Life of a Journalist in Pakistan

By Rukhshan Meer


Every day I read and watch multiple news stories and I observed that media, more than often, pays tribute to cricketers, actors, dancers, civil servants, military men and many other known and unknown personalities. However, no one pay attention to those who are behind writing these stories. Do you ever wonder, who gathers this information, compiles it and then write for you to read it in the morning on your breakfast table or on your office desk? I’m pretty sure that no one pays attention, nevertheless I did. A friend of mine is working in an Urdu Daily newspaper, paid me a visit to Lahore from Islamabad. A decent, well-spoken and well learned person – we had a deep conversation over a cup of tea on cool evening.

I had a quick Q/A (Questions/Answers) session with him.
Q1. How do you work in the field? It seems really interesting.
Answer. No man! This job is hectic. We have a lot of pressure from the paper owner, because he has his own interests to guard and whenever he is not on our heads the party will do his job indirectly. So we are in pressure all the time.
Q2. People think that being a journalist is a very well paid job. Is it?
Ans. When I started this job I didn’t get salary for three months, I told my boss that I eat food not air.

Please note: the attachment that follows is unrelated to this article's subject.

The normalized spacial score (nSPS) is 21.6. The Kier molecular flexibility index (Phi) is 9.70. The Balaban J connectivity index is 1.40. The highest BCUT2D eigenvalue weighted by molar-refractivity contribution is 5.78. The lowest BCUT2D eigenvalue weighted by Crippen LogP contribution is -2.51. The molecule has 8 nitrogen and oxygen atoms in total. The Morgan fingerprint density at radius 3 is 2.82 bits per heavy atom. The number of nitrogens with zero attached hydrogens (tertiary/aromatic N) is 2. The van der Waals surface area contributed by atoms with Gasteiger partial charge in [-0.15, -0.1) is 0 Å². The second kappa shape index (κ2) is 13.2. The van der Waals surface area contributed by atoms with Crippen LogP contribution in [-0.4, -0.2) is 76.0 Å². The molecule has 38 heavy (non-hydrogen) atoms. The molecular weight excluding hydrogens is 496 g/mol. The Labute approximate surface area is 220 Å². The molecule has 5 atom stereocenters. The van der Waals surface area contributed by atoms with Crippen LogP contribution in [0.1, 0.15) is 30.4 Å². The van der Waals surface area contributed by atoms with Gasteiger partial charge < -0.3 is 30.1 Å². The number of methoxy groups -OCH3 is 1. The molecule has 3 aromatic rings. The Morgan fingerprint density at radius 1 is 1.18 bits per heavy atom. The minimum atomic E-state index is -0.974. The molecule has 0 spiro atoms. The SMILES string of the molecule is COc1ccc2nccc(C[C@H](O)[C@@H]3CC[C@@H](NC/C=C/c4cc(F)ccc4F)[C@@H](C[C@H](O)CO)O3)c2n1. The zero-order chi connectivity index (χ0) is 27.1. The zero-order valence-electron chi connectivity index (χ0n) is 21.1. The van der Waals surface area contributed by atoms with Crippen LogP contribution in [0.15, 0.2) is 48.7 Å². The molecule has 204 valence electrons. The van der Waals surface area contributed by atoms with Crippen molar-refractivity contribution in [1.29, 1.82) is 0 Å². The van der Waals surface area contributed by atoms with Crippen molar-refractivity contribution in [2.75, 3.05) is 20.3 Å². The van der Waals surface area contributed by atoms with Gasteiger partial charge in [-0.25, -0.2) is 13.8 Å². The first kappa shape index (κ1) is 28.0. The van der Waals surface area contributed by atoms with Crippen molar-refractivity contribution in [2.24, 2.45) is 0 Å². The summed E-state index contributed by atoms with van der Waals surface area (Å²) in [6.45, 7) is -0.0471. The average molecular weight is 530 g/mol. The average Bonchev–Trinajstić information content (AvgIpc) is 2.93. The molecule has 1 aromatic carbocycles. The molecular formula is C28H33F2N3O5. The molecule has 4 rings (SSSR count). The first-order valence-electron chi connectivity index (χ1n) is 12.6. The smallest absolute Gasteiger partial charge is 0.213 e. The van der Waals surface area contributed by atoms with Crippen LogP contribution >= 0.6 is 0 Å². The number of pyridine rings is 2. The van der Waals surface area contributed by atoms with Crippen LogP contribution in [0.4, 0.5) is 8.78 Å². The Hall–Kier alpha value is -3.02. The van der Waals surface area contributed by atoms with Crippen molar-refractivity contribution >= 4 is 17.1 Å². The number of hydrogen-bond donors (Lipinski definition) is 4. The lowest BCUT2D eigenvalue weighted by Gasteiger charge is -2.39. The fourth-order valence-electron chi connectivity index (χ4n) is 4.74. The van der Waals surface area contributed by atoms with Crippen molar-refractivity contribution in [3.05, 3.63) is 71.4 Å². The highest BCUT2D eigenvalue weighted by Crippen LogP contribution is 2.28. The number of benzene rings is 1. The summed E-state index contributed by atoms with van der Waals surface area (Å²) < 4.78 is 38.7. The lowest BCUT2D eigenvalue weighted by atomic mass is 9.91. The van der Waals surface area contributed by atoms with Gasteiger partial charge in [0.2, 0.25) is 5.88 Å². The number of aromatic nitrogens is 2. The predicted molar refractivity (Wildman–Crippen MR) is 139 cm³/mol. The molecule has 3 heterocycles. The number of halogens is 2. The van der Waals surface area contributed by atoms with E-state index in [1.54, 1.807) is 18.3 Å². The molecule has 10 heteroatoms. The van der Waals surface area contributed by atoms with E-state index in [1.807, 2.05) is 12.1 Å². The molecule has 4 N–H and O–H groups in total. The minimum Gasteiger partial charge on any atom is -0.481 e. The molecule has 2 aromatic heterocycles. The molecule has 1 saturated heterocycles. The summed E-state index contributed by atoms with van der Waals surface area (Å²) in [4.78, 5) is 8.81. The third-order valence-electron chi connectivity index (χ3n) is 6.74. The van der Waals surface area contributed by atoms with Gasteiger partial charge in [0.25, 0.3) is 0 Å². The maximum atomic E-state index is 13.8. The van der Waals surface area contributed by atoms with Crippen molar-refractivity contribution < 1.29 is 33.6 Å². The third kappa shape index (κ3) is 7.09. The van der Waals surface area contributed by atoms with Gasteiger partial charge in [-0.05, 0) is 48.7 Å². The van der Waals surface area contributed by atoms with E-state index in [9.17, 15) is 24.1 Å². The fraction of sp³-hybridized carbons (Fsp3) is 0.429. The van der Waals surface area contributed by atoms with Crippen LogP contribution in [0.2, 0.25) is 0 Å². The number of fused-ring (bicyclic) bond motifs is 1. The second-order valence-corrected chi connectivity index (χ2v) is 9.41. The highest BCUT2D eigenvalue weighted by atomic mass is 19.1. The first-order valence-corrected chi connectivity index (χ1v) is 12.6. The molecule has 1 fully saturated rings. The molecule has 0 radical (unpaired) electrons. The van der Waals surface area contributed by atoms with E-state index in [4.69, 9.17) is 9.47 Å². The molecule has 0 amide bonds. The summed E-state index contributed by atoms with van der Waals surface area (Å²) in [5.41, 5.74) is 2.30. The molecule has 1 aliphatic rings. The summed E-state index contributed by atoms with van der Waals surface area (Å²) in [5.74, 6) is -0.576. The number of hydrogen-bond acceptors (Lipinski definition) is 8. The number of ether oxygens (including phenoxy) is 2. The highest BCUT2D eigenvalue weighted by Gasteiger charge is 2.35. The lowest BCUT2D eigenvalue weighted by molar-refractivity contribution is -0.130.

Q3. What about people who are already working there. Are they well paid?

Ans. Not at all! Journalists don’t work for salary; they work for respect and serving the way of truth. Their primary mission is to empower the citizens with information. A person who joins a paper initially gets 8-9000 and the experienced ones who is working from years are getting 20k plus.
Q4. This is too inadequate according to the need of hour. What are duty hours? Do you work part time?

Ans. No it’s a full time job. We go out in the morning, gather information, compile it, type it on Inpage (an software for typing Urdu) and then send it to the editor. The editor then decides what to publish and what to cut off. We get back home late at night.
Q5. Do you get some medical facilities for yourself and your family?

Ans. What are you talking about Meer Sahab? There are no such facilities for print journalists. I don’t know anyone working in Pakistan who has been given such facilities by the company.
Q6. Pakistan is the 9th deadliest countries for free media. Approximately 109 journalists have been killed since 2000 and impunity rate is 97%. That means there is no safety for your life, were you aware of that?

Ans. I know much more than these stats you’re stating, but as I told you before it’s my passion not a job.
Q7. You’re educated, intelligent and hardworking, you may get a better job with a better lifestyle. Why don’t you move forward and change your field?

Ans. Ask a doctor to quit serving his patients, ask a soldier to step back from duty and ask a lawyer to argue against your client – just like your question, all these things seem impossible. I’m a journalist and flourishing the path of truth is my passion, to inform people, to make people aware and to empower them is my only and primary duty. No hurdle can stop me off from it. None at all!